16. Apr 12, 2004 #15

    Evo

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    My question is, if you didn't know about the fake blood trial and a relative died from a car crash in Colorado, would it even occur to you to investigate anything? I wouldn't if I hadn't read this thread. It may have already happened multiple times, but no one was aware that something like this may have occured. How can you question what you don't know if the death seems to be the result of injuries? Know what I mean? That is what makes it so atrocious. Unless they tell everyone related to someone that died after receiving the fake blood that "oh by the way, they received experimental fake blood, so maybe they didn't really die from their injuries, we might have accidently killed them".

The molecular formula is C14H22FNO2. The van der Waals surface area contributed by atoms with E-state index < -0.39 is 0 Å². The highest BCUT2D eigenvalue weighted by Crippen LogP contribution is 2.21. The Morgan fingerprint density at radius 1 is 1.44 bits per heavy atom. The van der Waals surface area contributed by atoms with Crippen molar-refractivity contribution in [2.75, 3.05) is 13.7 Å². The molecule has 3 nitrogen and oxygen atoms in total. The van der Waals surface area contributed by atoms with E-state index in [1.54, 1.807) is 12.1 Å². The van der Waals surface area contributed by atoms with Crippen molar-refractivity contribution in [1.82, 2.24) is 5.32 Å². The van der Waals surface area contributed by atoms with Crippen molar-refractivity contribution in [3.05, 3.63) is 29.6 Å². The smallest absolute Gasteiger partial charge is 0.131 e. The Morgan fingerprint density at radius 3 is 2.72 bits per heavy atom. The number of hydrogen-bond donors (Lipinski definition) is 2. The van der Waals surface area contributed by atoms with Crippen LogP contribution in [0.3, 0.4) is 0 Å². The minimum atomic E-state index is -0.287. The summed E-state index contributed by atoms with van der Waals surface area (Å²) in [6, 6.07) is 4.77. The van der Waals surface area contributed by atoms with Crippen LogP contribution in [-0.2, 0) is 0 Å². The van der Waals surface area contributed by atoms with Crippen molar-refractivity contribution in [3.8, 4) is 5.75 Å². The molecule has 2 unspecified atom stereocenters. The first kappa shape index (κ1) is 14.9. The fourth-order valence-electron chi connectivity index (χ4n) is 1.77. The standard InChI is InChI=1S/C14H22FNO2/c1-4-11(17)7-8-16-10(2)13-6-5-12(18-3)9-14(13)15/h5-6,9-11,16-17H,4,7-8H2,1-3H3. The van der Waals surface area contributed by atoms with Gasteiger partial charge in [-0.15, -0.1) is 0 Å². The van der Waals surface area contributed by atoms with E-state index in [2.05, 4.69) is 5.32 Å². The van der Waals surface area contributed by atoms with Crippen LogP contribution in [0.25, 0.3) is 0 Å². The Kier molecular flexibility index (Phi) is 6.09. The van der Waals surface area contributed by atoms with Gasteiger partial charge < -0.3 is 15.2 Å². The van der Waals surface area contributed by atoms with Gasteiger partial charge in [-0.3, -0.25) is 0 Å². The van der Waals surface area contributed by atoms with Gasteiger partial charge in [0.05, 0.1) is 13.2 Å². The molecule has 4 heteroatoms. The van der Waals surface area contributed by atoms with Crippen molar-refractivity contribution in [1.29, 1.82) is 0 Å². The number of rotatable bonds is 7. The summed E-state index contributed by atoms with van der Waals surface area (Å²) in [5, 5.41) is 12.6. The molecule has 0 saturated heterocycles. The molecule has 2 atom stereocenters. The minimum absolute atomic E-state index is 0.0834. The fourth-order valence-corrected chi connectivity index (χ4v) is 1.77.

Last edited: Apr 12, 2004
  17. Apr 13, 2004 #16
    Chilled perfluorocarbons for rapid cooling of vital organs

    Steven B. Harris researches this full time at his company Critical Care Research.

    • Packing a patient in ice, for instance, cools the skin but doesn't extract heat quickly enough from inside the body. Thus, for more than a decade, no one could see a way to apply Safar's remarkable discovery that the onset of brain death could be delayed simply by reducing body temperature.